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The Museum of Innocence by Orhan Pamuk

The Museum of Innocence (original 2008; edition 2009)

by Orhan Pamuk, Maureen Freely (Translator)

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1,468495,085 (3.55)107
Title:The Museum of Innocence
Authors:Orhan Pamuk
Other authors:Maureen Freely (Translator)
Info:Knopf (2009), Edition: 1st, Hardcover, 535 pages
Collections:Your library

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The Museum of Innocence by Orhan Pamuk (2008)



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English (37)  Italian (3)  French (2)  Spanish (2)  Dutch (2)  Danish (1)  Catalan (1)  German (1)  All languages (49)
Showing 1-5 of 37 (next | show all)
This book had a profound effect upon me because, despite his obsessive thoughts and compulsive behavior, I truly grew to like Kamal. I especially enjoyed the chapter entitled "Sometimes". The character I could barely abide was the lady who was Kamal's obsession. I enjoyed the other main character, Istanbul. ( )
  briellenadyne | Sep 26, 2016 |
"Hayatımın en mutlu ânıymış, bilmiyordum."

Nobel ödüllü büyük yazarımız Orhan Pamuk'un harikulade aşk romanı bu sözlerle başlıyor...

1975'te bir bahar günü başlayıp günümüze kadar gelen, İstanbullu zengin çocuğu Kemal ile uzak ve yoksul akrabası Füsun'un hikâyesi: Hızı, hareketi, olaylarının ve kahramanlarının zenginliği, mizah duygusu ve insan ruhunun derinliklerindeki fırtınaları hissettirme gücüyle, Masumiyet Müzesi, elinizden bırakamayacağınız ve yeniden okuyacağınız kitaplardan biri olacak.

Masumiyet Müzesi'ni okurken yalnız aşk hakkında değil, evlilik, arkadaşlık, cinsellik, tutku, aile ve mutluluk hakkındaki bütün düşüncelerinizin derinden etkilendiğini ve kitabın rengârenk dünyasından hiç ayrılmak istemediğinizi göreceksiniz.

Romanı yazdıktan dört yıl sonra, 2012'de, Pamuk romanıyla aynı adlı müzeyi Çukurcuma'da açtı. Şimdiye dek on binlerce ziyaretçinin gezdiği müze için ünlü sanat tarihçisi Simon Schama, Financial Times gazetesine yazdığı yazıda, "Dünyadaki en güçlü, en güzel, en insanî ve en etkileyici çağdaş sanat eseri," diye yazdı. "Aynı zamanda hem şiir hem karamizah gibi; hem zarif ve şefkatle dolu, hem de kutu kutu, vitrin vitrin, estetik olarak muhteşem."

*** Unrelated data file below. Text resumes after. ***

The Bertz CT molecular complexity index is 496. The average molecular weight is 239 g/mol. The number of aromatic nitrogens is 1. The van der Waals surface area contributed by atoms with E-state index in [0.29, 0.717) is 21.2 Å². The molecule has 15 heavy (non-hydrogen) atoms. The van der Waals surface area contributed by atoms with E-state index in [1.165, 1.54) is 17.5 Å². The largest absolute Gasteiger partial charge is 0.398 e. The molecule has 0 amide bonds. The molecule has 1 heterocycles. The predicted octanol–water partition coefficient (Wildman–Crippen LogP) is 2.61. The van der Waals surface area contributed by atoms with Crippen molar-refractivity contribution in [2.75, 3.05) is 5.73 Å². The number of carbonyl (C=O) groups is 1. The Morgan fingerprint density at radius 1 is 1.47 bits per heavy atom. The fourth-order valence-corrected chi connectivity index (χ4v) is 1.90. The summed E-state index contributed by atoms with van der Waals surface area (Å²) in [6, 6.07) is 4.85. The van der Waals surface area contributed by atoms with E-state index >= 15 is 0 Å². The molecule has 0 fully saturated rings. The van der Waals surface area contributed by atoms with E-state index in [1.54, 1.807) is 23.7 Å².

Cagatay | Jun 10, 2016 |
The Museum of Innocence is a wonderful book that needs some serious cutting. I listened to the audio version. The book works well in that form because there's plenty of repetition. If something distracts the listener, he or she can count on the idea that was missed being repeated at least a few times. But that said, the book is fascinating in countless ways.

The notes from the publisher call it, “...a stirring exploration of the nature of romance.” A line like that makes me wonder if the publicist read the book. This would be better – “...a stirring condemnation of a self-centered, self declared romanticist.” It was clear Orhan Pamuk was condemning someone or something, but tricky to figure out who or what. It could simply be the main character, Kemal. But it could also be Kemal's wealthy family, since his father had a similar affair and his mother looked the other way both times. Or it could be Turkish culture in general. Pamuk often mentions the difference between westernized culture and traditional culture in Turkey. The Wikipedia entry on the book centers on this, but I find the lover's misogyny to be the most interesting aspect and something that can be found in other cultures. Pamuk's writing is so detailed, and carefully constructed, he was probably thinking of all these aspects.

Kemal claims a great love for Fusun, but he seems to be in love with the way she moves her wrist or the way she walks, never with her ideas or her goals or her opinions. Appropriately, the book opens with a sex act which is in one of the least intimate positions possible. Kemal declares the day this happened as the happiest moment of his life. He is consumed with the idea of a woman as a work of art rather than a living person and from that focus comes the idea of preserving her in a museum.

As I said, I think the book is too repetitious, but what I loved about it greatly outweighs my opinion on that one aspect.

Steve Lindahl – author of Motherless Soul and White Horse Regressions ( )
  SteveLindahl | Feb 21, 2016 |
This book starts well - the first 50 pages are wonderful to read. Then not much happens for the next 600 pages, but, surprisingly, it remains a good read. The author writes in clear simple sentences that just flow across the pages, making up for the lack of plot development. I think for a western reader, the picture painted of live in Istanbul provides a background that also helps keep the reader engaged.